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Web stars explain Dictionary.com’s newest words, from ‘yaaas’ to ‘on fleek’
Internet slang keeps entering official lexicons.
If someone asks you what you mean when you say you’ve “got the feels,” you can helpfully point them to Dictionary.com, which included the term in an update of new words this month.
For its November 2015 additions, which include terms like “Yaaas,” ” Feels,” and “On Fleek,” the site realized that some modern terms were better explained in video form. So the site rolled out a series of YouTube videos featuring Web stars explaining exactly what these new entries mean.
Not all the words are totally new. “Yaaas” entered the discourse two years ago because of an Instagram post celebrating Lady Gaga and has gone on to inform all sorts of excitement and memes. “Feels” is a longstanding fandom term for emotion about a character or event. “Facepalm” has a storied history in the fandom lexicon as well, as do most of the other words that Dictionary.com added.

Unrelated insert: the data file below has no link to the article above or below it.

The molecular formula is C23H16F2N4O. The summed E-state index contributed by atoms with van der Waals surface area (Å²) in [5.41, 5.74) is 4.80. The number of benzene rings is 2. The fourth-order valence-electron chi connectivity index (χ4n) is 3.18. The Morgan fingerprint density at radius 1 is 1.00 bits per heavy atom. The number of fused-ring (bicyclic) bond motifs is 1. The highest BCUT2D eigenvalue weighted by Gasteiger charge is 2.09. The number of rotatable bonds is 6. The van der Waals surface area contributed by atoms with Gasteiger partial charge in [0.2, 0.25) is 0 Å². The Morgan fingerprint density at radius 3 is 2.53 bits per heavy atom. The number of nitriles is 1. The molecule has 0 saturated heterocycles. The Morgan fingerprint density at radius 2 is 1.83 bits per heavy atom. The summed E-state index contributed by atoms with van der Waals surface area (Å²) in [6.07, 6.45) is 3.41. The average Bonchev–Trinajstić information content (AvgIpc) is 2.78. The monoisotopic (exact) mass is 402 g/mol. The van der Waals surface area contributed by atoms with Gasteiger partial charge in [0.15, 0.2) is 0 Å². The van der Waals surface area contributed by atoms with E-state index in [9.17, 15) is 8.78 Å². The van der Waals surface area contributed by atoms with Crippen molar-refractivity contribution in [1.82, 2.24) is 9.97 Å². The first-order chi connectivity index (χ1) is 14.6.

But such is the process of lexicography, or the creation of dictionaries. Words need to reach a certain status before the gatekeepers decide to anoint them as “real” words primed for definition. Thanks to the Internet, however, we have even more robust way to define them, like these videos.
Dictionary.com has been available since 1995, and in 2004 the site acquired Random House Unabridged Dictionary, using that as the foundation for its online resource. But Dictionary.com’s decisions about what to include don’t constitute the be-all, end-all of the English language.
Every dictionary is just a function of its creator, and thus every one has different requirements for admitting new words. Other dictionaries, like the Oxford English Dictionary, have yet to include words like “on fleek,” although with its most recent update in September, the OED did include terms like “hoverboard” and the phrase “do you feel me?”
Definitions are definitely in the ear of the beholder, but you can at least feel a little more legit throwing around “Yaaas” now that it has this linguistic backing.
Screengrab via Dictionary.com/YouTube
A former YouTube reporter for the Daily Dot, Rae Votta has more than a decade of experience in the digital and entertainment industries. Her work has appeared on AOL, Huffington Post, Out Magazine, Logo, VH1, Current TV, Billboard, and NYMag. She joined Netflix in 2016.